With 2015 now behind us, what truly stands out? Other than (alas) holding the record for hottest year in recorded history? Amid a confusion of good, bad, and disturbing news, what I find noteworthy is that 2015 was by far humanity’s best year in space—exploring the universe around us.
How can that be? Even if you happen to be one of those out there who do care about us boldly going, it would seem that our glory days lie far behind us, back in the era of Apollo moon landings. Today’s kids seem mostly to yawn when we turn to the NASA channel or talk about colonizing Mars. The United States spends 0.5 percent of an annual $3.8 trillion federal budget on space endeavors (compared to the Apollo era’s 5 percent). Most of our fellow citizens guess the figure to be much higher, and many think we spend too much.
To those who do care, the romantic stuff—the manned portion of the program—seems to be in perpetual slumber, though we’re promised that may change in three or four years. So, is my raving about a best year in space biased in favor of robots? As a planetary astronomer who serves on the advisory council of NASA’s Innovative and Advanced Concepts group, I know how many wondrous ideas are fizzing forth from creative people. And yes, I’m further fired up by my other main profession—as a science-fiction author.
Indeed, before we’re done here today, I intend to show you that our scientific program to explore the cosmos has produced the most important works of visual art in history.
But first, let’s start with tangible and indisputable reasons why you should care about space. Pragmatic, spin-off technologies like our entire solar energy, micro-chip, and computer industries had their start with NASA, along with the communications satellites that enable cell phones in poor regions where folks could never dream of getting a landline. We take for granted Global Positioning Systems rooted in orbit. Other satellites empower brilliant atmospheric models that have extended the old four-hour “weather report” into amazingly detailed 14-day forecasts, and yearly climate projections that help farmers plan crops and you your vacations.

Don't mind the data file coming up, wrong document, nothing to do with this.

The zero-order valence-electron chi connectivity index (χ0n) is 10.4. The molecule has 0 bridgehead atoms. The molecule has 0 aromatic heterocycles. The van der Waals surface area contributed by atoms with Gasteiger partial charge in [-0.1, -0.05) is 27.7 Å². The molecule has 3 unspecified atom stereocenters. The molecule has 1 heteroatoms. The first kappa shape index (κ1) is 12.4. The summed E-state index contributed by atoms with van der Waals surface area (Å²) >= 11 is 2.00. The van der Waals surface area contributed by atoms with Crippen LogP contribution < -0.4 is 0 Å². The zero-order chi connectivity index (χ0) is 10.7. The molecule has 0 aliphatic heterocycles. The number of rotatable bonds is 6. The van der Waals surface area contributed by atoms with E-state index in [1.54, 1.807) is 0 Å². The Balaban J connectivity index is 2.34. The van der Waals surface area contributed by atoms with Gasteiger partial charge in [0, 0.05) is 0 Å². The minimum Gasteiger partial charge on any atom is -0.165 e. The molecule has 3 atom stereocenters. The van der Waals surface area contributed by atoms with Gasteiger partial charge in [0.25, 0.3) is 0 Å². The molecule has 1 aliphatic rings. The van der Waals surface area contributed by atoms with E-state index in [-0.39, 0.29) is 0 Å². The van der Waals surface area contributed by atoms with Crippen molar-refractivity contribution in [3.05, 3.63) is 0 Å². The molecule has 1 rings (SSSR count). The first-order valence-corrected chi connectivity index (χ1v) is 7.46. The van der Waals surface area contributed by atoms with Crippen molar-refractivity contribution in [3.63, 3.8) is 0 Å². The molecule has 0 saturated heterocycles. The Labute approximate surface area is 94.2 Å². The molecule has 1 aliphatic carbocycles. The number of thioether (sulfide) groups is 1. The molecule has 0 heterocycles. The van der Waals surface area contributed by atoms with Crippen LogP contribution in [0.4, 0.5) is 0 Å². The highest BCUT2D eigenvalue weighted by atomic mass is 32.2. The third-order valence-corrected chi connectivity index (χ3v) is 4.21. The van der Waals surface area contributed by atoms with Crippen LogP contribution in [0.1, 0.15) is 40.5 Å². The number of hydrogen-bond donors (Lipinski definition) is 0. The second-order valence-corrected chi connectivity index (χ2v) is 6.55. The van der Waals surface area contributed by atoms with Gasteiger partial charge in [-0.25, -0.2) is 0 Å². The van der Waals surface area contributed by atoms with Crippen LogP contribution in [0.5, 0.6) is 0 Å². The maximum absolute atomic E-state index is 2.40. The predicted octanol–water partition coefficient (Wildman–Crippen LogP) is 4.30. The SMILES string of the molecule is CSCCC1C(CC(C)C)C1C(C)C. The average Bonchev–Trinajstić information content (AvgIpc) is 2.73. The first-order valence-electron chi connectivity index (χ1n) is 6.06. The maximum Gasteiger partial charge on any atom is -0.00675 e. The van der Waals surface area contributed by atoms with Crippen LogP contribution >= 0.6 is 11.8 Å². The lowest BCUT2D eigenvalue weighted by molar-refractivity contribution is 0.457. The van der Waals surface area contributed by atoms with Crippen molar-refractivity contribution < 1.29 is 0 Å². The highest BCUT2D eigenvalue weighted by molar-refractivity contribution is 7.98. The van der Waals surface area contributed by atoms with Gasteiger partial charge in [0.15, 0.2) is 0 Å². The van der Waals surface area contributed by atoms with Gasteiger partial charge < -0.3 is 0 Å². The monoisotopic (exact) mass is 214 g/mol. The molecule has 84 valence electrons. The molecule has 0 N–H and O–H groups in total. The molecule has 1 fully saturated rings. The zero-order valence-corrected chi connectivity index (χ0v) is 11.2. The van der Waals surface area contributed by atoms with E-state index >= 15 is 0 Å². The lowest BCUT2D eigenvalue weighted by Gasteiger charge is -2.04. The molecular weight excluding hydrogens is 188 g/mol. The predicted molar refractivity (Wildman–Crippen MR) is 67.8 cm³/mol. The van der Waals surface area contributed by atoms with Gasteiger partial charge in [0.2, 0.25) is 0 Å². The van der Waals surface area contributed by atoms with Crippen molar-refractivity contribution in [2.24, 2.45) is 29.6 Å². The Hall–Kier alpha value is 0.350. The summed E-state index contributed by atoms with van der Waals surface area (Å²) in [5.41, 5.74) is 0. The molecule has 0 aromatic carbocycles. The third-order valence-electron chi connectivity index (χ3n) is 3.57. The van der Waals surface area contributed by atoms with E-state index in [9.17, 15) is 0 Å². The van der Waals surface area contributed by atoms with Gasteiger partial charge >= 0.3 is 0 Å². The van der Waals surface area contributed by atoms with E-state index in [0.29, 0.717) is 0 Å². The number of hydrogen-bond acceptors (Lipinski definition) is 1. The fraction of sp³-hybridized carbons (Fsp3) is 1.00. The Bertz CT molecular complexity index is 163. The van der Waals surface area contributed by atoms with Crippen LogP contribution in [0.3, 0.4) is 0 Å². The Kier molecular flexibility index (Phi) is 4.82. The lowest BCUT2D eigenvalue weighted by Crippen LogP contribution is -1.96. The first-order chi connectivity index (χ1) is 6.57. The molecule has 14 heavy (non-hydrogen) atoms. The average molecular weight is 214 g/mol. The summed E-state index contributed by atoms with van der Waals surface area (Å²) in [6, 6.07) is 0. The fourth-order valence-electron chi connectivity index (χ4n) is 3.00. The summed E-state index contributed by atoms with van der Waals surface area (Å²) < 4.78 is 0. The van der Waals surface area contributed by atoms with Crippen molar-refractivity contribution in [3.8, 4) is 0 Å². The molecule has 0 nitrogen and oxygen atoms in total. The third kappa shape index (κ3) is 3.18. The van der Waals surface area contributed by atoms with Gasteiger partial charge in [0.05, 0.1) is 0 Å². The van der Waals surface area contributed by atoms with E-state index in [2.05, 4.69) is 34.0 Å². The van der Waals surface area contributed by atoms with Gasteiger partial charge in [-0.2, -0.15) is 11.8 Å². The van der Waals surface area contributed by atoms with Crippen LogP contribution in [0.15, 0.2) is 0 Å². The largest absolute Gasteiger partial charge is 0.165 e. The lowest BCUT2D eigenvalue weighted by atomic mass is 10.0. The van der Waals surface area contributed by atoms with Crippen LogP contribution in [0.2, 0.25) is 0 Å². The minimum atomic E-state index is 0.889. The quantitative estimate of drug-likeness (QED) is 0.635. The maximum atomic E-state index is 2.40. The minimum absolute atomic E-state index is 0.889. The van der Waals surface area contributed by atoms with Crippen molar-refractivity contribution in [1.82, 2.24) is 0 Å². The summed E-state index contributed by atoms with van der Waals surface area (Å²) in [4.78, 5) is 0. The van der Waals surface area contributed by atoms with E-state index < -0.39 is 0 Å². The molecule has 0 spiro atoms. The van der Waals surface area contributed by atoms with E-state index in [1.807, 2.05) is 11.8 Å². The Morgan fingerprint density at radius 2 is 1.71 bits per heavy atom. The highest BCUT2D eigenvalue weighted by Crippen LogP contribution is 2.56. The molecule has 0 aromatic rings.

Oh, and there’s this seldom mentioned “pragmatic” benefit from space. Without spy satellites, verifying arms control agreements, we all probably would have died in some nuclear apocalypse. That, too.
But all of those benefits have been slow and steady. What made 2015 so special?
News from Everywhere
Almost weekly, stunning milestones have come flowing from our faithful robotic probes. Just this year we’ve learned so much about Mercury, Venus, and Earth. Especially Earth where, after unforgivable delays, a wave of scientific satellites like the Orbiting Carbon Observatory are finally nailing down valuable proof of what’s happening to our homeworld-oasis.
But onward! In just the last year, one of our little emissaries orbited and mapped the dwarf planet Ceres, with its weird white spots and possible underground lakes.
Five Mars orbiters have shown us evidence for what happened to that world’s once-rich atmosphere, helping to adjust our ever-improving climate models. They revealed that liquid water still occasionally flows across its surface, as recently as this year. As if that weren’t plenty, at one point those same orbiters swung about to study a comet swooping past the Red Planet, much closer than the distance between us and our moon!